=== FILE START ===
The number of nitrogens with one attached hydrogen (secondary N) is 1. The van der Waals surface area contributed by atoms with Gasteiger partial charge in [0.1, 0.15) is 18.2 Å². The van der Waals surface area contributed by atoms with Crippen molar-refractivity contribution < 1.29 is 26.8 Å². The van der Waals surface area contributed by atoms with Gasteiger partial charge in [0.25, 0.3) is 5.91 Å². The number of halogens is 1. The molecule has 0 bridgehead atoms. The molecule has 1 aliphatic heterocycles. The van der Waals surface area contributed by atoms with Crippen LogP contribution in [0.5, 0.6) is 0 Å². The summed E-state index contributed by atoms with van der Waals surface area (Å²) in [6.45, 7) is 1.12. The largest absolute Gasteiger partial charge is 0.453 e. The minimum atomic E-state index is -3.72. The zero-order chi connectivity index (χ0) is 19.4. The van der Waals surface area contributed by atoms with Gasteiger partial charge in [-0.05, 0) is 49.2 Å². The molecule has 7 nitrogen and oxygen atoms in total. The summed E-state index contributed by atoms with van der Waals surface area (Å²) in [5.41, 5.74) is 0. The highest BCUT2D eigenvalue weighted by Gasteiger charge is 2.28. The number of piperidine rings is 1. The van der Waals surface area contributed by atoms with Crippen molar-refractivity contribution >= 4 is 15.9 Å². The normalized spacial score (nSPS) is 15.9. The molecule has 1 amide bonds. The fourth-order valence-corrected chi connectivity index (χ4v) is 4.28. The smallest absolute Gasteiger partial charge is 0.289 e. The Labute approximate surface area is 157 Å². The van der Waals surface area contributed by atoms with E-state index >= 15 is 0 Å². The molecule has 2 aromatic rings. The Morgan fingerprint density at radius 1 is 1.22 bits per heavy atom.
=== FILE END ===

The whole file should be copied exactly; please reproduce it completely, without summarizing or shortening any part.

The number of nitrogens with one attached hydrogen (secondary N) is 1. The van der Waals surface area contributed by atoms with Gasteiger partial charge in [0.1, 0.15) is 18.2 Å². The van der Waals surface area contributed by atoms with Crippen molar-refractivity contribution < 1.29 is 26.8 Å². The van der Waals surface area contributed by atoms with Gasteiger partial charge in [0.25, 0.3) is 5.91 Å². The number of halogens is 1. The molecule has 0 bridgehead atoms. The molecule has 1 aliphatic heterocycles. The van der Waals surface area contributed by atoms with Crippen LogP contribution in [0.5, 0.6) is 0 Å². The summed E-state index contributed by atoms with van der Waals surface area (Å²) in [6.45, 7) is 1.12. The largest absolute Gasteiger partial charge is 0.453 e. The minimum atomic E-state index is -3.72. The zero-order chi connectivity index (χ0) is 19.4. The van der Waals surface area contributed by atoms with Gasteiger partial charge in [-0.05, 0) is 49.2 Å². The molecule has 7 nitrogen and oxygen atoms in total. The summed E-state index contributed by atoms with van der Waals surface area (Å²) in [5.41, 5.74) is 0. The highest BCUT2D eigenvalue weighted by Gasteiger charge is 2.28. The number of piperidine rings is 1. The van der Waals surface area contributed by atoms with Crippen molar-refractivity contribution >= 4 is 15.9 Å². The normalized spacial score (nSPS) is 15.9. The molecule has 1 amide bonds. The fourth-order valence-corrected chi connectivity index (χ4v) is 4.28. The smallest absolute Gasteiger partial charge is 0.289 e. The Labute approximate surface area is 157 Å². The van der Waals surface area contributed by atoms with E-state index >= 15 is 0 Å². The molecule has 2 aromatic rings. The Morgan fingerprint density at radius 1 is 1.22 bits per heavy atom.